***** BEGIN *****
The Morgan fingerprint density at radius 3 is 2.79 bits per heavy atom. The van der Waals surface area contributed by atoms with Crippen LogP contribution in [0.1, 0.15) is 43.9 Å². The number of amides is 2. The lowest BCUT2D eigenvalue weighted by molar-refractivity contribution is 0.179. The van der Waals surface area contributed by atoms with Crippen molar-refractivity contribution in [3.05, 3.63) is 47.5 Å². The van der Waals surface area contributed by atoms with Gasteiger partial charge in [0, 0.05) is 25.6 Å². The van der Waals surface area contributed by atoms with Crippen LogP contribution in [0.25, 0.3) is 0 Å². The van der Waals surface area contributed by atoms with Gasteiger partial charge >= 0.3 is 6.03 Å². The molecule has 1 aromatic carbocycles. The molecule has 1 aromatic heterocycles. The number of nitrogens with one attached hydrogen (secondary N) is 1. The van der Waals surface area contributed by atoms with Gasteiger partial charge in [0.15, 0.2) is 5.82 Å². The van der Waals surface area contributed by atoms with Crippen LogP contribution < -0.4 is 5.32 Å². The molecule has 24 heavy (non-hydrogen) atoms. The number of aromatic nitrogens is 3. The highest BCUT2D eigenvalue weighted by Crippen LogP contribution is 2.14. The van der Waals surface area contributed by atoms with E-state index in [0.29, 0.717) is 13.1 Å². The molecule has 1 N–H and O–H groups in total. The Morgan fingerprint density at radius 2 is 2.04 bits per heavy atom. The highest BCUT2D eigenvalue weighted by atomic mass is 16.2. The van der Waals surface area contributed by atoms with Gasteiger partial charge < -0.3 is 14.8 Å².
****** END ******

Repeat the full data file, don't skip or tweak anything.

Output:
The Morgan fingerprint density at radius 3 is 2.79 bits per heavy atom. The van der Waals surface area contributed by atoms with Crippen LogP contribution in [0.1, 0.15) is 43.9 Å². The number of amides is 2. The lowest BCUT2D eigenvalue weighted by molar-refractivity contribution is 0.179. The van der Waals surface area contributed by atoms with Crippen molar-refractivity contribution in [3.05, 3.63) is 47.5 Å². The van der Waals surface area contributed by atoms with Gasteiger partial charge in [0, 0.05) is 25.6 Å². The van der Waals surface area contributed by atoms with Crippen LogP contribution in [0.25, 0.3) is 0 Å². The van der Waals surface area contributed by atoms with Gasteiger partial charge >= 0.3 is 6.03 Å². The molecule has 1 aromatic carbocycles. The molecule has 1 aromatic heterocycles. The number of nitrogens with one attached hydrogen (secondary N) is 1. The van der Waals surface area contributed by atoms with Gasteiger partial charge in [0.15, 0.2) is 5.82 Å². The van der Waals surface area contributed by atoms with Crippen LogP contribution < -0.4 is 5.32 Å². The molecule has 24 heavy (non-hydrogen) atoms. The number of aromatic nitrogens is 3. The highest BCUT2D eigenvalue weighted by Crippen LogP contribution is 2.14. The van der Waals surface area contributed by atoms with E-state index in [0.29, 0.717) is 13.1 Å². The molecule has 1 N–H and O–H groups in total. The Morgan fingerprint density at radius 2 is 2.04 bits per heavy atom. The highest BCUT2D eigenvalue weighted by atomic mass is 16.2. The van der Waals surface area contributed by atoms with Gasteiger partial charge < -0.3 is 14.8 Å².